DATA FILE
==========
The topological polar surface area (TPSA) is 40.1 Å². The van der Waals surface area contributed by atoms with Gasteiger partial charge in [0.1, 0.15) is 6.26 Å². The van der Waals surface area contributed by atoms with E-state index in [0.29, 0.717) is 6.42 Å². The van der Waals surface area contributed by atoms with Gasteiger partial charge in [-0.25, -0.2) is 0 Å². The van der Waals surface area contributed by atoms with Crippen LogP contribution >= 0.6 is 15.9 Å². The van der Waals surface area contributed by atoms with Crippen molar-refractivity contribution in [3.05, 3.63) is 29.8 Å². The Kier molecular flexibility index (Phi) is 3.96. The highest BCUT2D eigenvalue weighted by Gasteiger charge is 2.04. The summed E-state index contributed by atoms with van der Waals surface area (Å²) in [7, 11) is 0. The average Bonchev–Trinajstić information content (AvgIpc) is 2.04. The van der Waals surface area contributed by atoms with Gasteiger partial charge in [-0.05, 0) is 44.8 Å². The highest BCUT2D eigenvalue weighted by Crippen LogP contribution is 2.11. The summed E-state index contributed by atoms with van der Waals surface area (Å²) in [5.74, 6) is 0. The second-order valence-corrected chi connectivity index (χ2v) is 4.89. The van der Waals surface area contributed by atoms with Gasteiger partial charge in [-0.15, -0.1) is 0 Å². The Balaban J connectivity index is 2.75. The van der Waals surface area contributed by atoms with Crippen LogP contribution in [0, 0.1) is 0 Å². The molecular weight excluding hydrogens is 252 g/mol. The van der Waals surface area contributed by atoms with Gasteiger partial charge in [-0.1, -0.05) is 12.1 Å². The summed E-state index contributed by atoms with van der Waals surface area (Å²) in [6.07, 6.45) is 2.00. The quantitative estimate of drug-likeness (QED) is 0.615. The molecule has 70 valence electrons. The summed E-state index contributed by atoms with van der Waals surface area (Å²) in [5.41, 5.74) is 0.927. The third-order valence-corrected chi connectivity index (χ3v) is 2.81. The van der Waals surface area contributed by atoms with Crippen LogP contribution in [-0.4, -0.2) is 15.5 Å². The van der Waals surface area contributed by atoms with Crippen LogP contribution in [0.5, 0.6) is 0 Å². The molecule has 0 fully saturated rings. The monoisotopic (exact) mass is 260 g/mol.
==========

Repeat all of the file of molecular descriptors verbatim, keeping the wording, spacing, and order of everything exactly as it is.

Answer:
The topological polar surface area (TPSA) is 40.1 Å². The van der Waals surface area contributed by atoms with Gasteiger partial charge in [0.1, 0.15) is 6.26 Å². The van der Waals surface area contributed by atoms with E-state index in [0.29, 0.717) is 6.42 Å². The van der Waals surface area contributed by atoms with Gasteiger partial charge in [-0.25, -0.2) is 0 Å². The van der Waals surface area contributed by atoms with Crippen LogP contribution >= 0.6 is 15.9 Å². The van der Waals surface area contributed by atoms with Crippen molar-refractivity contribution in [3.05, 3.63) is 29.8 Å². The Kier molecular flexibility index (Phi) is 3.96. The highest BCUT2D eigenvalue weighted by Gasteiger charge is 2.04. The summed E-state index contributed by atoms with van der Waals surface area (Å²) in [7, 11) is 0. The average Bonchev–Trinajstić information content (AvgIpc) is 2.04. The van der Waals surface area contributed by atoms with Gasteiger partial charge in [-0.05, 0) is 44.8 Å². The highest BCUT2D eigenvalue weighted by Crippen LogP contribution is 2.11. The summed E-state index contributed by atoms with van der Waals surface area (Å²) in [5.74, 6) is 0. The second-order valence-corrected chi connectivity index (χ2v) is 4.89. The van der Waals surface area contributed by atoms with Gasteiger partial charge in [-0.15, -0.1) is 0 Å². The Balaban J connectivity index is 2.75. The van der Waals surface area contributed by atoms with Crippen LogP contribution in [0, 0.1) is 0 Å². The molecular weight excluding hydrogens is 252 g/mol. The van der Waals surface area contributed by atoms with Gasteiger partial charge in [-0.1, -0.05) is 12.1 Å². The summed E-state index contributed by atoms with van der Waals surface area (Å²) in [6.07, 6.45) is 2.00. The quantitative estimate of drug-likeness (QED) is 0.615. The molecule has 70 valence electrons. The summed E-state index contributed by atoms with van der Waals surface area (Å²) in [5.41, 5.74) is 0.927. The third-order valence-corrected chi connectivity index (χ3v) is 2.81. The van der Waals surface area contributed by atoms with Crippen LogP contribution in [-0.4, -0.2) is 15.5 Å². The van der Waals surface area contributed by atoms with Crippen LogP contribution in [0.5, 0.6) is 0 Å². The molecule has 0 fully saturated rings. The monoisotopic (exact) mass is 260 g/mol.